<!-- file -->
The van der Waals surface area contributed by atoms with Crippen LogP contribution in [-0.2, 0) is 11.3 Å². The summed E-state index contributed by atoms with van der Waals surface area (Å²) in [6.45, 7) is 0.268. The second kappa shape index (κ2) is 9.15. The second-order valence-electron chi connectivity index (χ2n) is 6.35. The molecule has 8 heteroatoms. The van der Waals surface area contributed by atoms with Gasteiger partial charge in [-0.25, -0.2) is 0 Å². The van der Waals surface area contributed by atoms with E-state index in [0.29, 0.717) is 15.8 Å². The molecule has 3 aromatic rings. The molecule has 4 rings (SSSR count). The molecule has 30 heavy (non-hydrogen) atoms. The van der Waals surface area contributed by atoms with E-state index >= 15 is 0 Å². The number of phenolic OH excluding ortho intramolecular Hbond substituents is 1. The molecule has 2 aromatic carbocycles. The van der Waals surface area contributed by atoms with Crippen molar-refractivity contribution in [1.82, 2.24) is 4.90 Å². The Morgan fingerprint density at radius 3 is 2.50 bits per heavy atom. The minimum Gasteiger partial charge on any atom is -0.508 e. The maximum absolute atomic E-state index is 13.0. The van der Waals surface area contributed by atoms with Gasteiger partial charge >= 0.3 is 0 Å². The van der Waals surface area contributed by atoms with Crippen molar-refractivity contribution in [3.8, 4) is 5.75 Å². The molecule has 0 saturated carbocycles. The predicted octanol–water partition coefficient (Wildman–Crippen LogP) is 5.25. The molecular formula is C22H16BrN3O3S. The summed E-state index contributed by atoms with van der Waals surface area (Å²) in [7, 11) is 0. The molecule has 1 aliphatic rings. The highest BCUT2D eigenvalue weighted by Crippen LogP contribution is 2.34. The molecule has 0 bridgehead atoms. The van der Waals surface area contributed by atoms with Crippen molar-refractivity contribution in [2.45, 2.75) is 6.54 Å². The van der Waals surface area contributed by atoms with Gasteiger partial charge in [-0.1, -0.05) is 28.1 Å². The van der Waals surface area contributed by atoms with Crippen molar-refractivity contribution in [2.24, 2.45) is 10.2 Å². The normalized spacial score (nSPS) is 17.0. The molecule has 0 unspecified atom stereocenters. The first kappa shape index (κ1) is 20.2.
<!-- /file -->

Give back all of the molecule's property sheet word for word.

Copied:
The van der Waals surface area contributed by atoms with Crippen LogP contribution in [-0.2, 0) is 11.3 Å². The summed E-state index contributed by atoms with van der Waals surface area (Å²) in [6.45, 7) is 0.268. The second kappa shape index (κ2) is 9.15. The second-order valence-electron chi connectivity index (χ2n) is 6.35. The molecule has 8 heteroatoms. The van der Waals surface area contributed by atoms with Gasteiger partial charge in [-0.25, -0.2) is 0 Å². The van der Waals surface area contributed by atoms with E-state index in [0.29, 0.717) is 15.8 Å². The molecule has 3 aromatic rings. The molecule has 4 rings (SSSR count). The molecule has 30 heavy (non-hydrogen) atoms. The van der Waals surface area contributed by atoms with E-state index >= 15 is 0 Å². The number of phenolic OH excluding ortho intramolecular Hbond substituents is 1. The molecule has 2 aromatic carbocycles. The van der Waals surface area contributed by atoms with Crippen molar-refractivity contribution in [1.82, 2.24) is 4.90 Å². The Morgan fingerprint density at radius 3 is 2.50 bits per heavy atom. The minimum Gasteiger partial charge on any atom is -0.508 e. The maximum absolute atomic E-state index is 13.0. The van der Waals surface area contributed by atoms with Gasteiger partial charge >= 0.3 is 0 Å². The van der Waals surface area contributed by atoms with Crippen molar-refractivity contribution in [3.8, 4) is 5.75 Å². The molecule has 0 saturated carbocycles. The predicted octanol–water partition coefficient (Wildman–Crippen LogP) is 5.25. The molecular formula is C22H16BrN3O3S. The summed E-state index contributed by atoms with van der Waals surface area (Å²) in [7, 11) is 0. The molecule has 1 aliphatic rings. The highest BCUT2D eigenvalue weighted by Crippen LogP contribution is 2.34. The molecule has 0 bridgehead atoms. The van der Waals surface area contributed by atoms with Crippen molar-refractivity contribution in [2.45, 2.75) is 6.54 Å². The van der Waals surface area contributed by atoms with Gasteiger partial charge in [-0.1, -0.05) is 28.1 Å². The van der Waals surface area contributed by atoms with Crippen molar-refractivity contribution in [2.24, 2.45) is 10.2 Å². The normalized spacial score (nSPS) is 17.0. The molecule has 0 unspecified atom stereocenters. The first kappa shape index (κ1) is 20.2.